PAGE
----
She felt the men’s footfalls again. Heavy, tromping steps that sent vibrations through the roots of trees and made little insects scurry for shelter.
Payetta released her grip on the forest and stood and found Justen’s eyes. “They’re moving fast, toward the edge of the woods. Let’s pick up our pace.”
She turned and clapped her hands at She Grunts. The skunk trotted over and Payetta scooped her up and tucked her under one arm.
They ran without care of making noise, thrashing through brush and splashing through puddles left from yesterday’s rain.
When they neared the edge of the woods, Justen slowed.
Payetta closed her eyes and the ground beneath her feet soaked in her consciousness like rain.
The men were near. She found an animal suitable for her. A brown-furred hare that looked out from its burrow at the three raiders. They had stopped and were talking to themselves as they peered over the enormous swath of land that was South Meadow. Fields of lettuces, potatoes, squash and tomatoes were interspersed with farm cottages and rows of apple and cherry trees.
She sent the hare dashing out of its hole and the sound startled the three. Neither of the two bowmen tried their luck with the swift animal as it darted past them. She released the hare and attempted to enter a much nastier animal that was deep in its den, contentedly licking the last morsels from a bird egg. It was a large, red-tailed badger, and it was certain to be a challenge, as were all predatory animals.
The fight with this particular badger’s will was like a mental sparring match of fists versus claws and teeth.
“What are you doing?” she heard Justen ask, his voice barely audible as only a trace of her conscious mind remained there beside him in her body. She didn’t have the energy to answer back, or she’d lose her battle with the sizeable beast.
The badger’s fury began to subside, and soon its breathing eased as she gained control.
She shifted some of her energy back into her body. “They’re just beyond that berm,” she said to Justen.
“What kind of animal did you get?”
“A creature to fit my temperament.”
“Did you find a mule out in the woods?”
“A badger, you jackass.”
“All right,” he laughed, “Like last time, they won’t know what hit them.”
Justen raced away and Payetta refocused nearly all of her awareness to the badger. She never abandoned her body completely. One day, she promised herself, she would try it.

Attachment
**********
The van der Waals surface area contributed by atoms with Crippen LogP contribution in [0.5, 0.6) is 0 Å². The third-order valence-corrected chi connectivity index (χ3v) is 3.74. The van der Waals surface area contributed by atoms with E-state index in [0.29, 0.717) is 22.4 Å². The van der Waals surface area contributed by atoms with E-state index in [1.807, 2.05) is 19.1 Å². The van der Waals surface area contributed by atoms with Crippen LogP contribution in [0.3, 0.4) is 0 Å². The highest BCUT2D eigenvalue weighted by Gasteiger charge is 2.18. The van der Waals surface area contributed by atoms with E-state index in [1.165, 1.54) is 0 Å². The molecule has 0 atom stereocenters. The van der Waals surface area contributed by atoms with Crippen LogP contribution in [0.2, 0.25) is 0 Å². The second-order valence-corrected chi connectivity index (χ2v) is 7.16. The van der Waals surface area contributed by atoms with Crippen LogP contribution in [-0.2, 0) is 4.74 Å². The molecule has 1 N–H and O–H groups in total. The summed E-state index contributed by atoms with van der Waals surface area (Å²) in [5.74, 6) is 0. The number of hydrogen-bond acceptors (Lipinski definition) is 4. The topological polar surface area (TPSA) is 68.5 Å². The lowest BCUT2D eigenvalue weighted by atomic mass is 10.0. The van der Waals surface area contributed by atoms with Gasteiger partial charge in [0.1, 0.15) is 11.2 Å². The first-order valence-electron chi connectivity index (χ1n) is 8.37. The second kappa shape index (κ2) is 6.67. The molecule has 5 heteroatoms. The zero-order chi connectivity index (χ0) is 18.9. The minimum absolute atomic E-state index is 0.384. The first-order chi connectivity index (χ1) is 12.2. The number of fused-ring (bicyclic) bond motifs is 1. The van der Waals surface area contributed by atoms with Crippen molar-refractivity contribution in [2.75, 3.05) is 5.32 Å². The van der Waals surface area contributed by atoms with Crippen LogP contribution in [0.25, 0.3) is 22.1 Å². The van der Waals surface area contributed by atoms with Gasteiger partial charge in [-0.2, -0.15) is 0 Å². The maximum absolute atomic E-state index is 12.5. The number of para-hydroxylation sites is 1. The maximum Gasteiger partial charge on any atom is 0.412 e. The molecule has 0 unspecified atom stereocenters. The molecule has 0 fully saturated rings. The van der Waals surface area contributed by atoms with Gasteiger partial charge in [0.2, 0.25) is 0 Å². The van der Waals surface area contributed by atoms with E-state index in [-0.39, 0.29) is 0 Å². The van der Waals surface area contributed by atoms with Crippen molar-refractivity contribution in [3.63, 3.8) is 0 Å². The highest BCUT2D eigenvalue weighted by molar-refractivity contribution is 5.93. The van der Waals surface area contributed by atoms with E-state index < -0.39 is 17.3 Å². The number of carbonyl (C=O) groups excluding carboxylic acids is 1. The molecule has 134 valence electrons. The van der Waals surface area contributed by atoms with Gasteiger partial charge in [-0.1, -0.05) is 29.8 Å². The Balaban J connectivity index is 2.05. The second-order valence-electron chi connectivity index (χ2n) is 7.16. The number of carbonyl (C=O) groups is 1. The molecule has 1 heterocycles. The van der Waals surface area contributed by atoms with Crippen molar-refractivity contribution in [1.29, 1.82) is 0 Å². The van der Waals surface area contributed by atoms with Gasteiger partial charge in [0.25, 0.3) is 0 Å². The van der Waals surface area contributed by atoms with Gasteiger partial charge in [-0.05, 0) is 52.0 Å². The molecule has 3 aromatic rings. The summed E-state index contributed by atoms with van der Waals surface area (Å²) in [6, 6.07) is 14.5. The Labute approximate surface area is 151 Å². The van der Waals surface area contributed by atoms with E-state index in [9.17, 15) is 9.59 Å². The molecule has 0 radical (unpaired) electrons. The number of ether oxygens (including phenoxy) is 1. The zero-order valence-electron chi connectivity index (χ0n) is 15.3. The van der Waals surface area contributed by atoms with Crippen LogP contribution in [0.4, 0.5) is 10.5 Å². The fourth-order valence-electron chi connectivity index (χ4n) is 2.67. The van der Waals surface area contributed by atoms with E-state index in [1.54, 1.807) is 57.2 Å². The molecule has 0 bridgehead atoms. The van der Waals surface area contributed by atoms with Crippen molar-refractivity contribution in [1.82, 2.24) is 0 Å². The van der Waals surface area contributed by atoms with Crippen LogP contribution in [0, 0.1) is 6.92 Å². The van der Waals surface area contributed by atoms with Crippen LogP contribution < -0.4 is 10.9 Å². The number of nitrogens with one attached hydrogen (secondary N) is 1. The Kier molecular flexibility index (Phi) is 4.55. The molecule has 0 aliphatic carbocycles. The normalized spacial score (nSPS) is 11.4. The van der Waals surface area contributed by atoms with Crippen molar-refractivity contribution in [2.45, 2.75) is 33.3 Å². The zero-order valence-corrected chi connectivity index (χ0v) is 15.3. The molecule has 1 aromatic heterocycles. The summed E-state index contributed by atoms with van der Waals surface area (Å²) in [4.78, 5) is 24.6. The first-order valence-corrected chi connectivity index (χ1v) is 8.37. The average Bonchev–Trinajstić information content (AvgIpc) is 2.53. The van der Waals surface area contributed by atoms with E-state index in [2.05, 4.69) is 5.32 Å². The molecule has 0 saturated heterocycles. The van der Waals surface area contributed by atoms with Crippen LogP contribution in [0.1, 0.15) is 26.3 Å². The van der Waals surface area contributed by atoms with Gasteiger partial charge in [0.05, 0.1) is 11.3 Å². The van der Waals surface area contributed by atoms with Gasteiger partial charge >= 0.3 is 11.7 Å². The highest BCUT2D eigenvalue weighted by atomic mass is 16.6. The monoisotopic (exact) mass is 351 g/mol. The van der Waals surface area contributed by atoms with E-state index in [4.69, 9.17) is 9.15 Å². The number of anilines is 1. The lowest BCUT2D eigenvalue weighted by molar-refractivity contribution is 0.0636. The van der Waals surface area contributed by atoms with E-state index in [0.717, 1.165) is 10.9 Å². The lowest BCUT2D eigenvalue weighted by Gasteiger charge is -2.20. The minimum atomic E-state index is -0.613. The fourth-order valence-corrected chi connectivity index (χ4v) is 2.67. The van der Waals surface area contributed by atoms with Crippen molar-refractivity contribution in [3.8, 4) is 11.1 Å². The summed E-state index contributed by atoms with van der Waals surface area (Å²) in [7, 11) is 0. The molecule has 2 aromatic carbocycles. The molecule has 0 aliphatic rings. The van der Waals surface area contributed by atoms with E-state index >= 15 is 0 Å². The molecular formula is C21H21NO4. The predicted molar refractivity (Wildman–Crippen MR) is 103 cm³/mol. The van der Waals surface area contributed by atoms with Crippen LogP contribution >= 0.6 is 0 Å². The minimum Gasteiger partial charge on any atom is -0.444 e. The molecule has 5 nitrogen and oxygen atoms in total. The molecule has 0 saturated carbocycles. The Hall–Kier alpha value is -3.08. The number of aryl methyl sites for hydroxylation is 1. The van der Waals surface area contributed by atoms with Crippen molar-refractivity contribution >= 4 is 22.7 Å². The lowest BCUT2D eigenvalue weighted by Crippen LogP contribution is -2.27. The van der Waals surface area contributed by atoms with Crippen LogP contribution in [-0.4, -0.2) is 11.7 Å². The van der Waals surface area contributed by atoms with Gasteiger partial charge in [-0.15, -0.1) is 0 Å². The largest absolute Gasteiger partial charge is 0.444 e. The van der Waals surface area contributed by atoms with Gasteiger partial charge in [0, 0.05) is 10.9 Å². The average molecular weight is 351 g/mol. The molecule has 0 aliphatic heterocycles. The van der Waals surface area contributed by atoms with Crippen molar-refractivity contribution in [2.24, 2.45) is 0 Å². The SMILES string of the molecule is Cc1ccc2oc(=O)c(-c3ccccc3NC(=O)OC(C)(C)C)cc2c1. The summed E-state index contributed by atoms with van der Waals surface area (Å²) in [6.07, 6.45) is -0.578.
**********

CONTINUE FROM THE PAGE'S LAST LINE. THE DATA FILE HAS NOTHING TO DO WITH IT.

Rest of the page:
She stalked out of her den and sniffed irritably at the scent of the three men, then scurried toward them. As she drew near she tried to walk a silent path, maneuvering between fallen trees and following a trail made by the wild dogs. As she neared, she heard the raiders talking.
“I want one of the farms with fruit,” said a man with a jutting chin that looked like a buttocks. “Vegetables give me the runs.”
“Stupid,” growled another, whose greasy face was covered in stubble. “The wild boar gave you the runs, either that or those mushrooms you ate made you think you had the runs.”
“Magical runs,” laughed a third man who looked to be the biggest and strongest of them all. He was one of the bowmen, but the longsword strapped to his back didn’t fail her notice. He was the one she wanted.
Payetta could smell Justen in the distance now and with a careful search to the northeast of the men, she spotted him creeping within arrow range beside a tangle of aspens.
“I gotta take a piss,” said the big man, setting down his bow and arrow. He turned and walked in her direction. He came up right to where she hid in a bush, pulled the front of his trousers down and whipped his manhood out.
Her badger eyes narrowed. The bastard was going to pee on her.
She bared her teeth in a grin. It wasn’t often opportunity came right up and knocked on her door, but whenever it did, she was happy to answer.
Payetta sprang out for the one thing that could bring the man down in an instant. She couldn’t help herself. He’d stuck it out like a dangling carrot.
The man’s high pitched scream tore the air.
(Stay tuned for another snippet later this month from Rogue Mage. Want free sci-fi and fantasy stories sent to your inbox? Signup for Brandon’s Reader Group.)